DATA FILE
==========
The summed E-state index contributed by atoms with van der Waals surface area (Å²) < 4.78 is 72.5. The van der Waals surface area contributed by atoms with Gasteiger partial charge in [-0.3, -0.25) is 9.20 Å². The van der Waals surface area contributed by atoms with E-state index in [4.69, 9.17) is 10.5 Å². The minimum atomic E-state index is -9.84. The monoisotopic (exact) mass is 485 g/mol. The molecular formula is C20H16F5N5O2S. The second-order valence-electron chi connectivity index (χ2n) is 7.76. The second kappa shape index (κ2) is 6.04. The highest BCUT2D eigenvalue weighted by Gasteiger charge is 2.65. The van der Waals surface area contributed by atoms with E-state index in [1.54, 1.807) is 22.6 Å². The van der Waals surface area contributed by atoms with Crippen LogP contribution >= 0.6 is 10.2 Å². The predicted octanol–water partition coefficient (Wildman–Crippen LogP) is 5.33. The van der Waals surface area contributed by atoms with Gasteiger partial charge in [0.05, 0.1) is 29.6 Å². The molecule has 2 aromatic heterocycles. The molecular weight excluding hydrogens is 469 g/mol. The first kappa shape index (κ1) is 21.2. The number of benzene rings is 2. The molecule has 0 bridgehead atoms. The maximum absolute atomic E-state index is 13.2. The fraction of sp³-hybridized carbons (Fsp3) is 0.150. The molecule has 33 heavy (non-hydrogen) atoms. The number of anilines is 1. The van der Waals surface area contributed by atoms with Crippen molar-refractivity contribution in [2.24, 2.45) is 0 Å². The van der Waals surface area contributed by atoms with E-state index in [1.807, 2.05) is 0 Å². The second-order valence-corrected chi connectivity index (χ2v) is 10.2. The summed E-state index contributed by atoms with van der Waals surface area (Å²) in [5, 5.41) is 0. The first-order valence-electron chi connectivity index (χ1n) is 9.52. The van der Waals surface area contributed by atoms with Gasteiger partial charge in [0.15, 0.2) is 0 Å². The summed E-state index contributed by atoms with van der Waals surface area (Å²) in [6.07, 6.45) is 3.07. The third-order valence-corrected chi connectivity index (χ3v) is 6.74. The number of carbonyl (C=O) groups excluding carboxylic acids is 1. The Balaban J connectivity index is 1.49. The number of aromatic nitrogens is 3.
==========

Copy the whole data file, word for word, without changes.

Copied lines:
The summed E-state index contributed by atoms with van der Waals surface area (Å²) < 4.78 is 72.5. The van der Waals surface area contributed by atoms with Gasteiger partial charge in [-0.3, -0.25) is 9.20 Å². The van der Waals surface area contributed by atoms with E-state index in [4.69, 9.17) is 10.5 Å². The minimum atomic E-state index is -9.84. The monoisotopic (exact) mass is 485 g/mol. The molecular formula is C20H16F5N5O2S. The second-order valence-electron chi connectivity index (χ2n) is 7.76. The second kappa shape index (κ2) is 6.04. The highest BCUT2D eigenvalue weighted by Gasteiger charge is 2.65. The van der Waals surface area contributed by atoms with E-state index in [1.54, 1.807) is 22.6 Å². The van der Waals surface area contributed by atoms with Crippen LogP contribution >= 0.6 is 10.2 Å². The predicted octanol–water partition coefficient (Wildman–Crippen LogP) is 5.33. The van der Waals surface area contributed by atoms with Gasteiger partial charge in [0.05, 0.1) is 29.6 Å². The molecule has 2 aromatic heterocycles. The molecular weight excluding hydrogens is 469 g/mol. The first kappa shape index (κ1) is 21.2. The number of benzene rings is 2. The molecule has 0 bridgehead atoms. The maximum absolute atomic E-state index is 13.2. The fraction of sp³-hybridized carbons (Fsp3) is 0.150. The molecule has 33 heavy (non-hydrogen) atoms. The number of anilines is 1. The van der Waals surface area contributed by atoms with Crippen molar-refractivity contribution in [2.24, 2.45) is 0 Å². The van der Waals surface area contributed by atoms with E-state index in [1.807, 2.05) is 0 Å². The second-order valence-corrected chi connectivity index (χ2v) is 10.2. The summed E-state index contributed by atoms with van der Waals surface area (Å²) in [5, 5.41) is 0. The first-order valence-electron chi connectivity index (χ1n) is 9.52. The van der Waals surface area contributed by atoms with Gasteiger partial charge in [0.15, 0.2) is 0 Å². The summed E-state index contributed by atoms with van der Waals surface area (Å²) in [6.07, 6.45) is 3.07. The third-order valence-corrected chi connectivity index (χ3v) is 6.74. The number of carbonyl (C=O) groups excluding carboxylic acids is 1. The Balaban J connectivity index is 1.49. The number of aromatic nitrogens is 3.